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properties of certain monotone functions
In the definitions of some partially ordered algebraic systems such as pogroups and porings, the multiplication is set to be compatible with the partial ordering on the universe in the following sense:
$ab\leq ac\quad\mbox{iff}\quad b\leq c\qquad\mbox{ and }\qquad ab\leq cb\quad% \mbox{iff}\quad a\leq c$ 
This is no coincidence. In fact, these “definitions” are actually consequences of properties concerning monotone functions satisfying certain algebraic rules, which is the focus of this entry.
Recall that an $n$ary function $f$ on a set $A$ is said to be monotone if it is monotone in each of its variables. In other words, for every $i=1,2,\ldots,n$, the function $f(a_{1},\ldots,a_{{i1}},x,a_{{i+1}},\ldots,a_{n})$ is monotone in $x$, where each of the $a_{j}$ is a fixed but arbitrary element of $A$. We use the notation $\uparrow,\downarrow,\updownarrow$ to denote the monotonicity of each variable in $f$. For example, $(\uparrow,\uparrow,\uparrow)$ denotes a ternary isotone function, whereas $(\downarrow,\updownarrow)$ denotes a binary function which is antitone with respect to its first variable, and both isotone/antitone with respect to the second.
Proposition 1.
Let $f$ be an $n$ary commutative monotone operation on a set $A$. Then $f$ is either isotone or antitone.
Proof.
Suppose $f$ is isotone (or antitone) in its first variable. Since $f(x,a_{1},\ldots,a_{{n1}})=f(a_{1},x,\ldots,a_{{n1}})=\cdots=f(a_{1},\ldots,% a_{{n1}},x)$, $f$ is isotone (or antitone) in each of its remaining variables. ∎
Proposition 2.
Let $f$ be an $n$ary monotone operation on a set $A$ with an identity element $e\in A$. In other words, $f(x,e,\ldots,e)=f(e,x,\ldots,e)=\cdots=f(e,e,\ldots,x)=x$. Then $f$ is either strictly isotone or strictly antitone.
Proof.
Proposition 3.
Let $f$ be a binary monotone operation on a set $A$ such that it is isotone (antitone) with respect to its first variable. Suppose $g$ is a unary operation on $A$ such that $f(x,g(x))$ is a fixed element of $A$. Then $g$ is antitone (isotone).
Proposition 4.
Let $f$ be an $n$ary associative monotone operation on a set $A$. Then

$f$ is isotone if $n$ is even

$f$ is either isotone, or is $(\underbrace{\uparrow,\ldots,\uparrow}_{{m}},\downarrow,\underbrace{\uparrow,% \ldots,\uparrow}_{{m}})$, if $n$ is odd, say $n=2m+1$.
Proof.
Suppose first that $n=2m$, $i\leq m$, and $g(x)=f(a_{1},\ldots,a_{{i1}},x,\ldots,a_{{m+1}},\ldots,a_{{2m}})$ is antitone. Then $g(g(x))$ is isotone. By the associativity of $f$, $g(g(x))$ is
$\displaystyle f(a_{1},\ldots,a_{{i1}},f(a_{1},\ldots,a_{{i1}},x,a_{{i+1}},% \ldots,a_{m},\ldots,a_{{2m}}),\ldots,a_{{m+1}},\ldots,a_{{2m}})$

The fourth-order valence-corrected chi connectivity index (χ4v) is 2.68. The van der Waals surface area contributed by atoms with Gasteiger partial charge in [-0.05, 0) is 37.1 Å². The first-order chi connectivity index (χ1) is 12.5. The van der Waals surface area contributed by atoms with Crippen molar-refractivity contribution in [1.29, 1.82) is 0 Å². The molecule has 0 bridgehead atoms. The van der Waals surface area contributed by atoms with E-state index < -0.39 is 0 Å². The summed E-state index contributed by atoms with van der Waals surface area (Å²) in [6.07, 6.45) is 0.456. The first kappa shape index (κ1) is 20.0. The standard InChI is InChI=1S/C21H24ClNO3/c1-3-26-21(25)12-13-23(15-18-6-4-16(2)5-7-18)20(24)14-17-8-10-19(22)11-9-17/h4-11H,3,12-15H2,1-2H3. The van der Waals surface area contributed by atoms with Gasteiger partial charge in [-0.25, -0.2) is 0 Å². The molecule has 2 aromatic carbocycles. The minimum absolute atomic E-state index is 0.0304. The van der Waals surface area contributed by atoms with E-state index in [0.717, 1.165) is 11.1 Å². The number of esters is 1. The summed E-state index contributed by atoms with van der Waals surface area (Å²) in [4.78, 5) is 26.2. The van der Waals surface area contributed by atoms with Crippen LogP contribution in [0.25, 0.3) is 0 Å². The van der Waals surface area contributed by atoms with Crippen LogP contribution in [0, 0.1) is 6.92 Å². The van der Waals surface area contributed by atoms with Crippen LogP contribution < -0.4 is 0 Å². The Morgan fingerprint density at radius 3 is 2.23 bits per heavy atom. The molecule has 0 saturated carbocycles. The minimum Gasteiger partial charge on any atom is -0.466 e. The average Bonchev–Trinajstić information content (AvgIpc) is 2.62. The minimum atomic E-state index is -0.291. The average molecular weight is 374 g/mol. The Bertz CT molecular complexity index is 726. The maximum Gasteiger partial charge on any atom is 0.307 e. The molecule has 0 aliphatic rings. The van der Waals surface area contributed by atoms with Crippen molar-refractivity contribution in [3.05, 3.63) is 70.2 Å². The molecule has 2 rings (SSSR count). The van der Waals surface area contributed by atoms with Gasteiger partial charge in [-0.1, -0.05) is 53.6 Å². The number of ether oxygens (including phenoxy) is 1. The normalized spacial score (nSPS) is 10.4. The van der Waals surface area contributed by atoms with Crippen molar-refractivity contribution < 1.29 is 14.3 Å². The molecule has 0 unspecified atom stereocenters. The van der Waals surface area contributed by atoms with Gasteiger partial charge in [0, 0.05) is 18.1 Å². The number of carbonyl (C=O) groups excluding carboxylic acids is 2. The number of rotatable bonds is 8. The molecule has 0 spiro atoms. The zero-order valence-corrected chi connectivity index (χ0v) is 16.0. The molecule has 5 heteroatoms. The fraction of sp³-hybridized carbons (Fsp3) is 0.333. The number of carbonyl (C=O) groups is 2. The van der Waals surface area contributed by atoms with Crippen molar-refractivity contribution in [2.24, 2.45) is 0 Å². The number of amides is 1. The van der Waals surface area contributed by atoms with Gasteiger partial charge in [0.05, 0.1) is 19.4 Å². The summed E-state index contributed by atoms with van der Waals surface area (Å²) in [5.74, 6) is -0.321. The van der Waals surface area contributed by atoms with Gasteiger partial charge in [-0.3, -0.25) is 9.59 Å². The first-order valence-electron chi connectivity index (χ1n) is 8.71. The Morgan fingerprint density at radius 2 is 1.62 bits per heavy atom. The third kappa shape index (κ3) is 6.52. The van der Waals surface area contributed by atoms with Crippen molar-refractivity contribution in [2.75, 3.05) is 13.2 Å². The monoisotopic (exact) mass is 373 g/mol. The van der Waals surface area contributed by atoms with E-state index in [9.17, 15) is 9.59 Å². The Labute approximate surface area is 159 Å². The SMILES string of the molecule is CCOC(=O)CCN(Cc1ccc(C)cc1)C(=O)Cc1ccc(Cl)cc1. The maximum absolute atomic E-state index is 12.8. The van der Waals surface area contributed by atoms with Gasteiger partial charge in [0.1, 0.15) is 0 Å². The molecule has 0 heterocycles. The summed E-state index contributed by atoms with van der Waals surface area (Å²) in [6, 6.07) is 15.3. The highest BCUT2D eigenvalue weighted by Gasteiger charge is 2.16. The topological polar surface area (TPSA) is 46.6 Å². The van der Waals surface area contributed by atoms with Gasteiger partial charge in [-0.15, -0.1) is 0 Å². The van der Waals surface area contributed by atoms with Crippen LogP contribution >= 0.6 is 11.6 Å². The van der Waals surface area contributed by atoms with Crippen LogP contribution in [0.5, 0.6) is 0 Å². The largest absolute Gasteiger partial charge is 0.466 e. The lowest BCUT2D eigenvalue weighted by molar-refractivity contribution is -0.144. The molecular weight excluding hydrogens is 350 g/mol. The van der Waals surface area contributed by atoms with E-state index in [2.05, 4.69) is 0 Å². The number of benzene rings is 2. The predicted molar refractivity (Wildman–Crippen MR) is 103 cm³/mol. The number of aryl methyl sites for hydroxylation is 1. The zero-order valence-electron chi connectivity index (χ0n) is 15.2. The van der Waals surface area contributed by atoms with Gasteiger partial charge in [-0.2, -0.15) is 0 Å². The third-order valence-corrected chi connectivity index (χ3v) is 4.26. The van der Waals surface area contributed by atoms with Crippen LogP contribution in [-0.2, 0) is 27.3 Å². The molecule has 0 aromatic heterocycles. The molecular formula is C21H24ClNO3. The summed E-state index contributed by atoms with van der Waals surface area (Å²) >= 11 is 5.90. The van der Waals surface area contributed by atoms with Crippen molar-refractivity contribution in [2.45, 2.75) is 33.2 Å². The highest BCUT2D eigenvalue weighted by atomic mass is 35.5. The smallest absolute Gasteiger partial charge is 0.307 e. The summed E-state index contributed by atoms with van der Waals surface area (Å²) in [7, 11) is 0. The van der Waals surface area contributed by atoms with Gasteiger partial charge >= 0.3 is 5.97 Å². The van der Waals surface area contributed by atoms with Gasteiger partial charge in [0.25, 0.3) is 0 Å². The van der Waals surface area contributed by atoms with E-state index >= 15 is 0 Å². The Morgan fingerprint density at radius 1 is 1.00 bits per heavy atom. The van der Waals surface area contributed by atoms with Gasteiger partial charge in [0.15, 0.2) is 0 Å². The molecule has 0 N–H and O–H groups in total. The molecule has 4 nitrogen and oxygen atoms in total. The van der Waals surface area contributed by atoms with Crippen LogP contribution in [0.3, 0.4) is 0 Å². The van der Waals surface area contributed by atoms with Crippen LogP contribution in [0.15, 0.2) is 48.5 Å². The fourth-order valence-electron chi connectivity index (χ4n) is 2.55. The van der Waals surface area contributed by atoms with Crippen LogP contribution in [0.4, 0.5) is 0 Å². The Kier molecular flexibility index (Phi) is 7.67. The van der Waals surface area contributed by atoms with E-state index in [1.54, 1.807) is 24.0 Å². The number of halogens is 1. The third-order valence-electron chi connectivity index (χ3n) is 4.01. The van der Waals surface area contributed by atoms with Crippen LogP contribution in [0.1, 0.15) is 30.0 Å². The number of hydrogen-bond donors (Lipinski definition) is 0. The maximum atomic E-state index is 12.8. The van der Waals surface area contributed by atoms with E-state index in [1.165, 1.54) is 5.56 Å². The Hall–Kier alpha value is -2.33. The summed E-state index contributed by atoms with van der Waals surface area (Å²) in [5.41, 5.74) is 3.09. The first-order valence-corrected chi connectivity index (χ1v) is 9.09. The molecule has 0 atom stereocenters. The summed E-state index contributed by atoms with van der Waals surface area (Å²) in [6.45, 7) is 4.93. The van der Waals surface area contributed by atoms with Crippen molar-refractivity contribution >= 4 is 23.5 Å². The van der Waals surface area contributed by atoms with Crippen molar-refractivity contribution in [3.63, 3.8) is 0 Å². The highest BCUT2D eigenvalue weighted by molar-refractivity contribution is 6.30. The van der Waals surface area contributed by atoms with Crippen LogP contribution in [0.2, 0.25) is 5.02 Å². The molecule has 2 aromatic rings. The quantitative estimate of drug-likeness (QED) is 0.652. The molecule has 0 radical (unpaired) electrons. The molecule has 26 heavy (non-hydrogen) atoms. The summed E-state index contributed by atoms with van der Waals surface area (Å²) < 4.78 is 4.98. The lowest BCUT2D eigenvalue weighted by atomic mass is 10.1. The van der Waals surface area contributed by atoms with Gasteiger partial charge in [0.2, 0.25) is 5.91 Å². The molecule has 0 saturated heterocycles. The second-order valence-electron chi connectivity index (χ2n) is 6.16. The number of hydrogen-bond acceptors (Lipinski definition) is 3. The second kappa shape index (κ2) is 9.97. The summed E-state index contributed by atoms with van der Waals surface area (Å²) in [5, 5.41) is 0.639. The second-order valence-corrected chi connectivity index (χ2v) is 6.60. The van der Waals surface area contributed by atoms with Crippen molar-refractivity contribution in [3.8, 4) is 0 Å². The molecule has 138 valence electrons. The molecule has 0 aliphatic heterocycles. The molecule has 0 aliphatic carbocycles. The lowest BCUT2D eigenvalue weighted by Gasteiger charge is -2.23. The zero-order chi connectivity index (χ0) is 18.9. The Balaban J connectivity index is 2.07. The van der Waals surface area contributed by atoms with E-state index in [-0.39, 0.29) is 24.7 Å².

$\displaystyle=$  $\displaystyle f(a_{1},\ldots,a_{{i1}},a_{1},\ldots,a_{{i1}},x,a_{{i+1}},% \ldots,f(a_{{2mi+1}},\ldots,a_{{2m}},a_{{i+1}},\ldots,a_{{m+1}},\ldots,a_{{2m% }})).$ 
In the second expression, the position of $x$ is $2i2\leq 2m1<2m$, therefore implying that $g(g(x))$ is antitone, which is a contradiction! Therefore, $g(x)$ is isotone. Now, if $i>m$, and $h(x)=f(b_{1},\ldots,b_{m},\ldots,b_{{i1}},x,b_{{i+1}},\ldots,b_{{2m}})$ is antitone, then $h(h(x))$ is isotone. But
$\displaystyle f(b_{1},\ldots,b_{m},\ldots,b_{{i1}},f(b_{1},\ldots,b_{m},% \ldots,b_{{i1}},x,b_{{i+1}},\ldots,b_{{2m}}),b_{{i+1}},\ldots,b_{{2m}})$  
$\displaystyle=$  $\displaystyle f(f(b_{1},\ldots,b_{m},\ldots,b_{{i1}},b_{1},\ldots,b_{{2mi+1}% }),\ldots,b_{{i1}},x,b_{{i+1}},\ldots,b_{{2m}},b_{{i+1}},\ldots,b_{{2m}})),$ 
and the position of $x$ is the second expression is $(i1)(2mi+1)+2=2i2m>1$, therefore implying that $h(h(x))$ is antitone, again a contradiction. As a result, $f$ is isotone for all $i=1,\ldots,n$.
The argument above also works when $n$ is odd, say $n=2m+1$ and $i\neq m+1$. Finally, since $f$ is monotone, it is monotone with respect to the $i$th variable when $i=m+1$, so $f$ is one of the following three forms:
$(\underbrace{\uparrow,\ldots,\uparrow}_{{2m+1}}),\qquad(\underbrace{\uparrow,% \ldots,\uparrow}_{{m}},\updownarrow,\underbrace{\uparrow,\ldots,\uparrow}_{{m}% }),\qquad(\underbrace{\uparrow,\ldots,\uparrow}_{{m}},\downarrow,\underbrace{% \uparrow,\ldots,\uparrow}_{{m}}),$ 
the first two of which imply that $f$ is isotone. ∎
An example of an associative function that is, say $(\uparrow,\downarrow,\uparrow)$, is given by
$f:\mathbb{Z}^{3}\to\mathbb{Z}\qquad\mbox{where}\qquad f(x,y,z)=xy+z.$ 
$f$ is associative since $f(f(r,s,t),u,v)=f(r,f(s,t,u),v)=f(r,s,f(t,u,v))=rs+tu+v$.
Mathematics Subject Classification
06F99 no label found08C99 no label found08A99 no label found Forums
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